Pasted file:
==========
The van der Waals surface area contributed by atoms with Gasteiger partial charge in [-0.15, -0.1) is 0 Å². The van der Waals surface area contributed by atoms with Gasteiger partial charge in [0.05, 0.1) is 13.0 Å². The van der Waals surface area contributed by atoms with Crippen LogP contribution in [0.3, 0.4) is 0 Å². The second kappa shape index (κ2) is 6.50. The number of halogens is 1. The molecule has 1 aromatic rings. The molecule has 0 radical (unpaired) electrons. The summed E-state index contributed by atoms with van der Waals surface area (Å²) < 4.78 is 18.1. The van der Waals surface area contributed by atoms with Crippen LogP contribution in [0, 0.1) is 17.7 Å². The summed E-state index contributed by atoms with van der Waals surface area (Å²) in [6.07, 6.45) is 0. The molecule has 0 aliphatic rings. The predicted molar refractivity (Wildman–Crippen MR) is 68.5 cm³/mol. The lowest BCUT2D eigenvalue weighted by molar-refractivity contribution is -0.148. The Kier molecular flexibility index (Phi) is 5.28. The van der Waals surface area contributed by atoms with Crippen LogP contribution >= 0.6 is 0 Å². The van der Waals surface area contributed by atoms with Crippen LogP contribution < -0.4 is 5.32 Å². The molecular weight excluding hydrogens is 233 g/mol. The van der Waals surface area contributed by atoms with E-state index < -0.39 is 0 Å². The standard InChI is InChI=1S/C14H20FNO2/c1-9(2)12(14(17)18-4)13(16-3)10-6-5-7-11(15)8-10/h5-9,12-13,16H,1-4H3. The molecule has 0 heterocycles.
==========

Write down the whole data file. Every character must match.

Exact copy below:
The van der Waals surface area contributed by atoms with Gasteiger partial charge in [-0.15, -0.1) is 0 Å². The van der Waals surface area contributed by atoms with Gasteiger partial charge in [0.05, 0.1) is 13.0 Å². The van der Waals surface area contributed by atoms with Crippen LogP contribution in [0.3, 0.4) is 0 Å². The second kappa shape index (κ2) is 6.50. The number of halogens is 1. The molecule has 1 aromatic rings. The molecule has 0 radical (unpaired) electrons. The summed E-state index contributed by atoms with van der Waals surface area (Å²) < 4.78 is 18.1. The van der Waals surface area contributed by atoms with Crippen LogP contribution in [0, 0.1) is 17.7 Å². The summed E-state index contributed by atoms with van der Waals surface area (Å²) in [6.07, 6.45) is 0. The molecule has 0 aliphatic rings. The predicted molar refractivity (Wildman–Crippen MR) is 68.5 cm³/mol. The lowest BCUT2D eigenvalue weighted by molar-refractivity contribution is -0.148. The Kier molecular flexibility index (Phi) is 5.28. The van der Waals surface area contributed by atoms with Crippen LogP contribution >= 0.6 is 0 Å². The van der Waals surface area contributed by atoms with Crippen LogP contribution < -0.4 is 5.32 Å². The molecular weight excluding hydrogens is 233 g/mol. The van der Waals surface area contributed by atoms with E-state index < -0.39 is 0 Å². The standard InChI is InChI=1S/C14H20FNO2/c1-9(2)12(14(17)18-4)13(16-3)10-6-5-7-11(15)8-10/h5-9,12-13,16H,1-4H3. The molecule has 0 heterocycles.